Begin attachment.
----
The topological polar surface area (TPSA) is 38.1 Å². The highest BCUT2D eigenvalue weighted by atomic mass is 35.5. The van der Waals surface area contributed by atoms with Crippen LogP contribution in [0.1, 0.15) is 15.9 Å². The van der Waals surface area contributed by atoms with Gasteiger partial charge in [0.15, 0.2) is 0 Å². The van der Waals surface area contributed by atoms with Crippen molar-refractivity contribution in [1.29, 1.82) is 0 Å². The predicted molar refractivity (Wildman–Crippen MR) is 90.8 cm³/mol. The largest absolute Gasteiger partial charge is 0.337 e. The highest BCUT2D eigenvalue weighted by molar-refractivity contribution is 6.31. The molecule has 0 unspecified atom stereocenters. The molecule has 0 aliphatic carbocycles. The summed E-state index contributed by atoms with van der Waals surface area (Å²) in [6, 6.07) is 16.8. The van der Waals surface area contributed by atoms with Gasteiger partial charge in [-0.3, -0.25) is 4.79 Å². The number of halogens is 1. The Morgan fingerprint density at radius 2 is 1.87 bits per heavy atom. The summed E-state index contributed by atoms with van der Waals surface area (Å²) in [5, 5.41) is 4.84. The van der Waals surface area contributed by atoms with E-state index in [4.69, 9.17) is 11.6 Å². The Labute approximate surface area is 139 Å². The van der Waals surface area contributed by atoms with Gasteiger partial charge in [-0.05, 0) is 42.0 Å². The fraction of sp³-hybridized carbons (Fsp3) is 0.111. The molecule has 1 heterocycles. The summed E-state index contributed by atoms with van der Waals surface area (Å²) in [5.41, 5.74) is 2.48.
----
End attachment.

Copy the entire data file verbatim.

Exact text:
The topological polar surface area (TPSA) is 38.1 Å². The highest BCUT2D eigenvalue weighted by atomic mass is 35.5. The van der Waals surface area contributed by atoms with Crippen LogP contribution in [0.1, 0.15) is 15.9 Å². The van der Waals surface area contributed by atoms with Gasteiger partial charge in [0.15, 0.2) is 0 Å². The van der Waals surface area contributed by atoms with Crippen molar-refractivity contribution in [1.29, 1.82) is 0 Å². The predicted molar refractivity (Wildman–Crippen MR) is 90.8 cm³/mol. The largest absolute Gasteiger partial charge is 0.337 e. The highest BCUT2D eigenvalue weighted by molar-refractivity contribution is 6.31. The molecule has 0 unspecified atom stereocenters. The molecule has 0 aliphatic carbocycles. The summed E-state index contributed by atoms with van der Waals surface area (Å²) in [6, 6.07) is 16.8. The van der Waals surface area contributed by atoms with Gasteiger partial charge in [-0.3, -0.25) is 4.79 Å². The number of halogens is 1. The Morgan fingerprint density at radius 2 is 1.87 bits per heavy atom. The summed E-state index contributed by atoms with van der Waals surface area (Å²) in [5, 5.41) is 4.84. The van der Waals surface area contributed by atoms with E-state index in [4.69, 9.17) is 11.6 Å². The Labute approximate surface area is 139 Å². The van der Waals surface area contributed by atoms with Gasteiger partial charge in [-0.05, 0) is 42.0 Å². The fraction of sp³-hybridized carbons (Fsp3) is 0.111. The molecule has 1 heterocycles. The summed E-state index contributed by atoms with van der Waals surface area (Å²) in [5.41, 5.74) is 2.48.